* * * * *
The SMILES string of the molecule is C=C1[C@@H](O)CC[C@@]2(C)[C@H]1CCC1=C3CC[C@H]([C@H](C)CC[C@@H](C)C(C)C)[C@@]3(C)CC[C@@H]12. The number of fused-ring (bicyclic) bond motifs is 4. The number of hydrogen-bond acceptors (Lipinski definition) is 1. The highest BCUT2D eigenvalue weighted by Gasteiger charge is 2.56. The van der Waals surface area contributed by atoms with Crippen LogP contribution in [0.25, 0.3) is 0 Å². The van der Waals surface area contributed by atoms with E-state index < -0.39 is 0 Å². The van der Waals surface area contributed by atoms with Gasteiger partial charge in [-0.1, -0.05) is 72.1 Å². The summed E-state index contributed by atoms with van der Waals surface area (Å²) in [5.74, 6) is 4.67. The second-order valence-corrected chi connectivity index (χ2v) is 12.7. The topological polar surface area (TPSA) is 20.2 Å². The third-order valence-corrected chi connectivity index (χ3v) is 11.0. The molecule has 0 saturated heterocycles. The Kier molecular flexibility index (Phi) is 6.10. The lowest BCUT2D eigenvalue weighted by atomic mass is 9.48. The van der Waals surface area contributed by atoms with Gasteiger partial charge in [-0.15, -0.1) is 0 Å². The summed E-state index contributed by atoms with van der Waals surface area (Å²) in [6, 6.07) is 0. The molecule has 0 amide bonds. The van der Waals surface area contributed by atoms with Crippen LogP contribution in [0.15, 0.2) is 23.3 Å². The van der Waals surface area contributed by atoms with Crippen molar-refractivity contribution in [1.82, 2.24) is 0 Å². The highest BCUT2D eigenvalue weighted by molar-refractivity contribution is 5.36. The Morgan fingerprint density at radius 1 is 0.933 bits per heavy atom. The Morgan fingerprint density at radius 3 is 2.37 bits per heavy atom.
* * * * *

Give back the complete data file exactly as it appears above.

The SMILES string of the molecule is C=C1[C@@H](O)CC[C@@]2(C)[C@H]1CCC1=C3CC[C@H]([C@H](C)CC[C@@H](C)C(C)C)[C@@]3(C)CC[C@@H]12. The number of fused-ring (bicyclic) bond motifs is 4. The number of hydrogen-bond acceptors (Lipinski definition) is 1. The highest BCUT2D eigenvalue weighted by Gasteiger charge is 2.56. The van der Waals surface area contributed by atoms with Crippen LogP contribution in [0.25, 0.3) is 0 Å². The van der Waals surface area contributed by atoms with E-state index < -0.39 is 0 Å². The van der Waals surface area contributed by atoms with Gasteiger partial charge in [-0.1, -0.05) is 72.1 Å². The summed E-state index contributed by atoms with van der Waals surface area (Å²) in [5.74, 6) is 4.67. The second-order valence-corrected chi connectivity index (χ2v) is 12.7. The topological polar surface area (TPSA) is 20.2 Å². The third-order valence-corrected chi connectivity index (χ3v) is 11.0. The molecule has 0 saturated heterocycles. The Kier molecular flexibility index (Phi) is 6.10. The lowest BCUT2D eigenvalue weighted by atomic mass is 9.48. The van der Waals surface area contributed by atoms with Gasteiger partial charge in [-0.15, -0.1) is 0 Å². The summed E-state index contributed by atoms with van der Waals surface area (Å²) in [6, 6.07) is 0. The molecule has 0 amide bonds. The van der Waals surface area contributed by atoms with Crippen LogP contribution in [0.15, 0.2) is 23.3 Å². The van der Waals surface area contributed by atoms with Crippen molar-refractivity contribution in [1.82, 2.24) is 0 Å². The highest BCUT2D eigenvalue weighted by molar-refractivity contribution is 5.36. The Morgan fingerprint density at radius 1 is 0.933 bits per heavy atom. The Morgan fingerprint density at radius 3 is 2.37 bits per heavy atom.